There are three leading options for hardware acceleration to enhance DU performance on generic server hardware:
Heavy Reading asked respondents what DU acceleration they are using for 5G deployments. The results shown in Figure 15 suggest that operators are using a mix of hardware acceleration options depending on the specific requirements of the RAN deployment
Of all respondents, 30% said they are already using both L1 lookaside and L1 inline DU acceleration, and 80% are planning to use both in the next 24 months. Of those responding, 36% are already using CPUs with integrated acceleration, and 82% are planning to use CPUs with integrated acceleration in the next 24 months.
Heavy Reading also asked about the preferred L1 implementations for edge deployments. The results shown in Figure 16 suggest that most of the respondents are expecting server processors to provide adequate performance for edge deployments without hardware acceleration or with either lookaside or integrated acceleration.
For edge deployments, almost 40% said they prefer an L1 software implementation with lookaside acceleration, and a further 37% said they prefer an all-software implementation. Of all respondents, 13% prefer L1 inline acceleration for edge deployments, and 12% prefer a CPU with integrated acceleration implementation.
One concern that has been expressed about using inline acceleration is that it could create a silicon vendor lock-in. The results shown in Figure 17 suggest that this is a significant concern, with most respondents (74%) seeing inline acceleration as creating a silicon vendor lock-in. A significant minority (26%), however, do not see inline acceleration as creating a silicon vendor lock-in.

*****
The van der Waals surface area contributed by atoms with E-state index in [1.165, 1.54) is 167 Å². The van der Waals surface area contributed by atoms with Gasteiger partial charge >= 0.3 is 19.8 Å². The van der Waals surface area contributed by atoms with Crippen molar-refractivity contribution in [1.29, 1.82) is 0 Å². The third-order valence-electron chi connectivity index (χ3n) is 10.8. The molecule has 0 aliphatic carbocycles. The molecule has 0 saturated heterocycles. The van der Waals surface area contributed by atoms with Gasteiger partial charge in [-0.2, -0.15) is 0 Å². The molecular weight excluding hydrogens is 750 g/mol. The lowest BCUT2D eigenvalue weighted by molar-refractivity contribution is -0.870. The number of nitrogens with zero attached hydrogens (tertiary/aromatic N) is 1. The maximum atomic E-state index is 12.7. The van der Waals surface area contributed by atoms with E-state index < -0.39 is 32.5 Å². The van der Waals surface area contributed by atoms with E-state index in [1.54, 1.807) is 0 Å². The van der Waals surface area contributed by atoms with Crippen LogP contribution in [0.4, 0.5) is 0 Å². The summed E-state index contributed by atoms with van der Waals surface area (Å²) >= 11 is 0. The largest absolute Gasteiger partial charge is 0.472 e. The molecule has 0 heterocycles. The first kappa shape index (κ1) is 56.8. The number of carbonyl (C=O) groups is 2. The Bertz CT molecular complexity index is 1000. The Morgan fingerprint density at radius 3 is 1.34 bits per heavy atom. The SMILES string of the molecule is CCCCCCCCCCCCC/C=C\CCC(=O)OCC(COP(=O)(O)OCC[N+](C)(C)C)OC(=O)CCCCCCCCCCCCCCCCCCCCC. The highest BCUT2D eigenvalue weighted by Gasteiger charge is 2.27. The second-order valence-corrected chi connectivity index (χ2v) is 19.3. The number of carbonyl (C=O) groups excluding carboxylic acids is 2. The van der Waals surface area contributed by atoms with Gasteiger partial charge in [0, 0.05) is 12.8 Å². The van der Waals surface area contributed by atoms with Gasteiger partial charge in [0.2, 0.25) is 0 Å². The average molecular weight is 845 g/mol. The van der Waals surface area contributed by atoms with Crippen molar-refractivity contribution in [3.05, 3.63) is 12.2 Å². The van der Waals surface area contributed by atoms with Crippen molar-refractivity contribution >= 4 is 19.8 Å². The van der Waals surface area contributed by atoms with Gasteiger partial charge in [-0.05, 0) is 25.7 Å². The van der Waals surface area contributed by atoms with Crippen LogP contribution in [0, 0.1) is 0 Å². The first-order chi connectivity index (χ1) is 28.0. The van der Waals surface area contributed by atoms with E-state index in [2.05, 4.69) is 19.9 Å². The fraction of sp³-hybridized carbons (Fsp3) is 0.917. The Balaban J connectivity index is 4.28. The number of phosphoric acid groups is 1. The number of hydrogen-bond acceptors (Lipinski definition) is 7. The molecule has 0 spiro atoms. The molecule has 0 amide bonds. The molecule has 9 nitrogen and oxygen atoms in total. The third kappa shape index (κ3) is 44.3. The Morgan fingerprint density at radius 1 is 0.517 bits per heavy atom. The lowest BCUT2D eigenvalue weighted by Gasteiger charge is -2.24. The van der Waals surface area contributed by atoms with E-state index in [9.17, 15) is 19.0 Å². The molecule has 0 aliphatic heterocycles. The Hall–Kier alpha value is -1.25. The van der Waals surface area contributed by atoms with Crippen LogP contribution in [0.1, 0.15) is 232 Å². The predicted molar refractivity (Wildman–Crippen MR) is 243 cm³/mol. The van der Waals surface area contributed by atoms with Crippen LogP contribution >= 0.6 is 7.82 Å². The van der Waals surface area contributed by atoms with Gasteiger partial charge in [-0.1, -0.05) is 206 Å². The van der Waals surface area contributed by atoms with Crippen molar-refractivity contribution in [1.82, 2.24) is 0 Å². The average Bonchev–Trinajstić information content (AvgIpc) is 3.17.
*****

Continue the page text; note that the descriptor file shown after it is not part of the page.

It is Heavy Reading’s view that the risk of silicon vendor lock-in can be substantially reduced by ensuring that all hardware acceleration solutions are designed to work with open-source software and open RAN interfaces.
For this next question, Heavy Reading asked respondents which L1 baseband stack their wireless vendors are using. The results shown in Figure 18 suggest that wireless vendors are using a variety of L1 baseband stacks, including those based on open-source software.
Of all respondents, 42% said their wireless vendors are using a third-party baseband stack, and 26% said their wireless vendors are using their own baseband stack. Of those responding, 27% said their wireless vendors are using an open-source baseband stack.
Cloud native software provides significant benefits over traditional virtualization approaches. Heavy Reading expects most vRAN and open RAN deployments to be using cloud native software in the next two to three years.
This view is confirmed by the results shown in Figure 19, which suggest that more than half of service providers will be deploying cloud native software for CU and DU in 24 months and that the vast majority will be deploying cloud native software for CU and DU in three years. Approximately 30% say they are already deploying cloud native software for CU or DU.
KEY CONSIDERATIONS WHEN DEPLOYING OPEN RAN
This last section covers some key considerations when deploying open RAN and vRAN.